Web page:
06 Jul Genetically‐Proxied Levels of Vitamin D and Risk of Intracerebral Hemorrhage
Journal of the American Heart Association, Volume 11, Issue 13, July 5, 2022.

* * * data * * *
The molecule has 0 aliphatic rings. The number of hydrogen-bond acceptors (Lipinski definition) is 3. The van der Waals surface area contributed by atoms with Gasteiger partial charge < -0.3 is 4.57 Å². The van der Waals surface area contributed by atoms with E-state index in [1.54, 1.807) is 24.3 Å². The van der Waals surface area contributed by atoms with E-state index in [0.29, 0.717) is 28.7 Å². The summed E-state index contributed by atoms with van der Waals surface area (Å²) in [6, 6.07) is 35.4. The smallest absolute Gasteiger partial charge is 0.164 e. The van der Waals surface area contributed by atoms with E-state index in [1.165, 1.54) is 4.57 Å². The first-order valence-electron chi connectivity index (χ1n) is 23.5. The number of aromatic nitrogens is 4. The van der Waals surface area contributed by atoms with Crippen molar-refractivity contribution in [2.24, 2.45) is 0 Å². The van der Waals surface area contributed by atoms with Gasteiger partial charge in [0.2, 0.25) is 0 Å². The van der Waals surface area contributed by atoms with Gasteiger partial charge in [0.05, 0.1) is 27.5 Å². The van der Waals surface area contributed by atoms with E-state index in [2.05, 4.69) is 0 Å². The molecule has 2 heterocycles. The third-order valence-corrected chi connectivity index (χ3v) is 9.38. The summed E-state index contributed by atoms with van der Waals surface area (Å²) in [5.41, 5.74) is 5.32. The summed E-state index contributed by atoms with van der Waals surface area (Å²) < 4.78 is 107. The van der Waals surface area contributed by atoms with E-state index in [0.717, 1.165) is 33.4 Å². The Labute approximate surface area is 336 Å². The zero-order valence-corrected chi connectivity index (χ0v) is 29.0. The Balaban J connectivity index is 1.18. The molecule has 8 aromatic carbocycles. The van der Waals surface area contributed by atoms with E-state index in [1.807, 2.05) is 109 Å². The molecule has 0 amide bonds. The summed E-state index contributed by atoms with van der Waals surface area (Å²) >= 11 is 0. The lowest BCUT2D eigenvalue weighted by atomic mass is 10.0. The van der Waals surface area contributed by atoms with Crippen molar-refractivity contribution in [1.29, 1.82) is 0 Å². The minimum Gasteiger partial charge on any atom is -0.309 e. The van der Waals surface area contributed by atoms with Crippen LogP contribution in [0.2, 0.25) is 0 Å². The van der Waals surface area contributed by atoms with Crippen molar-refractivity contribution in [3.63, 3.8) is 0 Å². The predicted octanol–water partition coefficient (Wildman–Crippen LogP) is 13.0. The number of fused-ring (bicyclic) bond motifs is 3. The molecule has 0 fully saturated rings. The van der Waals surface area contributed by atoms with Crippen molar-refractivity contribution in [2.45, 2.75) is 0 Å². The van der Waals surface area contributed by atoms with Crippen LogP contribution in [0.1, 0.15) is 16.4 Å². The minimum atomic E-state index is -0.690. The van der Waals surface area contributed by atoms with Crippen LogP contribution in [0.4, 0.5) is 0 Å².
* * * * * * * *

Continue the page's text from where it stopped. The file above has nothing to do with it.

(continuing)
BackgroundThe evidence linking vitamin D (VitD) levels and spontaneous intracerebral hemorrhage (ICH) remains inconclusive. We tested the hypothesis that lower genetically determined VitD levels are associated with higher risk of ICH.Methods and ResultsWe conducted a 2 sample Mendelian Randomization (MR) study using publicly available summary statistics from published genome‐wide association studies of VitD levels (417 580 study participants) and ICH (1545 ICH cases and 1481 matched controls). We used the inverse‐variance weighted approach to generate causal estimates and the MR Pleiotropy Residual Sum and Outlier and MR‐Egger approaches to assess for horizontal pleiotropy. To account for known differences in their underlying mechanism, we implemented stratified analysis based on the location of the hemorrhage within the brain (lobar or nonlobar). Our primary analysis indicated that each SD decrease in genetically instrumented VitD levels was associated with a 60% increased risk of ICH (odds ratio [OR], 1.60; [95% CI, 1.05–2.43];P=0.029). We found no evidence of horizontal pleiotropy (MR‐Egger intercept and MR Pleiotropy Residual Sum and Outlier global test withP>0.05). Stratified analyses indicated that the association was stronger for nonlobar ICH (OR, 1.87; [95% CI, 1.18–2.97];P=0.007) compared with lobar ICH (OR, 1.43; [95% CI, 0.86–2.38];P=0.17).ConclusionsLower levels of genetically proxied VitD levels are associated with higher ICH risk. These results provide evidence for a causal role of VitD metabolism in ICH.